Wildlife and Our Pets
March 8, 2016
Here Comes Eastern Cottontail, Hopping Down the Bunny Trail…
Welcome to March: the air is getting warmer, the days are getting longer, the snow is melting away, and spring is on its way! What better time than spring to talk about wildlife; baby animals are prevalent and often sharing spaces with our pets.
The first species I will tackle is the Eastern Cottontail rabbit. Because they are so prolific and prevalent in Minnesota, Eastern Cottontails are very familiar to our pets and us.
Rabbits are a veritable symbol of spring; their incredible ability to reproduce makes them the perfect representation of the abundance of growth and fertility during this season. They have a 30 day gestation period and can have up to 4 litters of 4-8 kits a year. That’s a lot of babies! Thankfully, they also grow quickly, and will leave the nest to find their own territory within 4 weeks. Because they are so prolific, many of us are destined to interact with baby rabbits at one point or another – and here’s what you should do!
- Check your backyard for rabbit nests periodically during the spring if you have a dog or outdoor cat, and before you mow. Rabbit nests are shallow depressions in the ground lined with fur and usually protected by brush or some other form of cover. If you find a nest and babies are present – leave them as undisturbed as possible! They may appear “abandoned”, but likely are not. Mother rabbits stay away from their babies during the day, and only check on them twice a day, around dawn or dusk to feed. Do not stay near the nest during these times, and keep pets away as well – the mother will not return in your presence.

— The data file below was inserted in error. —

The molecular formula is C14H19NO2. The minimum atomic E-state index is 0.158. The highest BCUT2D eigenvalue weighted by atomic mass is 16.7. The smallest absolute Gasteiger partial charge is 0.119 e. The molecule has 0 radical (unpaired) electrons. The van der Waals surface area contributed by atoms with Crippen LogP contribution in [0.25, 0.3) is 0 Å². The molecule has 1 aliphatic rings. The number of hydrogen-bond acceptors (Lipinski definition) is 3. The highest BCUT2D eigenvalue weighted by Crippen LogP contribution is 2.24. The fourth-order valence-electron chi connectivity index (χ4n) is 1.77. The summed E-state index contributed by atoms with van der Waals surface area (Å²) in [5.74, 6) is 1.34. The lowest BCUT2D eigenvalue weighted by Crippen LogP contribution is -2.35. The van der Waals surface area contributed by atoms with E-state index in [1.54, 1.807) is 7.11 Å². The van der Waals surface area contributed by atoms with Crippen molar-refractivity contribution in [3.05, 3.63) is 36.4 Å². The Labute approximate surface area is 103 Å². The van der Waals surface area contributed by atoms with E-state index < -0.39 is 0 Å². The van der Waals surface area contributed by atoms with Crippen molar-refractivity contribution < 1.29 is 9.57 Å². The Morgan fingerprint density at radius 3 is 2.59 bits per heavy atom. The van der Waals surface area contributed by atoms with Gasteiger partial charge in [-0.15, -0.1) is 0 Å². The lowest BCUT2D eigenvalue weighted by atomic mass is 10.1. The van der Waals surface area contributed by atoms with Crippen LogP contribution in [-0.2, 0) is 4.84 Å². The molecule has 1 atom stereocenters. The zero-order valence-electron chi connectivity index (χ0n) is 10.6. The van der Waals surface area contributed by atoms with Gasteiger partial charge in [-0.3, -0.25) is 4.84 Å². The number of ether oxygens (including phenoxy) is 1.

- There are 2 ways to check that babies are not orphaned:
- If babies are warm and round bellied in the morning, their mother has recently visited and fed them.
- You can place yarn or twigs in a “tic-tac-toe” pattern over the nest, or flour around the nest. If the yarn/twigs/flour has been disturbed in the morning, the mother has visited and fed her babies.
- Once it is determined that the babies are fed and taken care of, what about protecting them from our pets?
- The easiest way to do this is to keep animals on leash and away from the nest.
- If this isn’t possible, an upside–down wheel barrow or wicker laundry basket with a whole cut in it (so the mother can get in and out) can be placed over the nest to protect it.
- If your pet has already destroyed a nest, any animals that have been harmed or in a cat’s mouth should be cared for by a rehabilitator. Any unharmed kits can be moved to a new nest up to 10’ away. Dig a shallow hole about 3” deep and put into it as much of the original material as possible, including fur. Add dry grass as needed and return the young to the nest. Observe the nest to make sure the mother returns in ~12 hours, and cover the nest and/or leash pets to prevent disturbance.
- As mentioned before, babies are only cared for by their mother for about 4 weeks. They are independent at about 4-5 inches, when they are hopping around and their ears are upright. Many people mistakenly think that they are lost or abandoned at this life stage, but they are really independent and should be left alone unless they are visibly injured.
Overall, only visibly injured or confirmed orphans should be removed from their nest or habitat for rehabilitation. They are extremely difficult to rehabilitate and stand the best chance undisturbed with their mother in their natural habitat. When in doubt, call a local rehabilitation center for advice!
Written by Brianna Blackmon, Veterinary Assistant at Grand Avenue Veterinary Center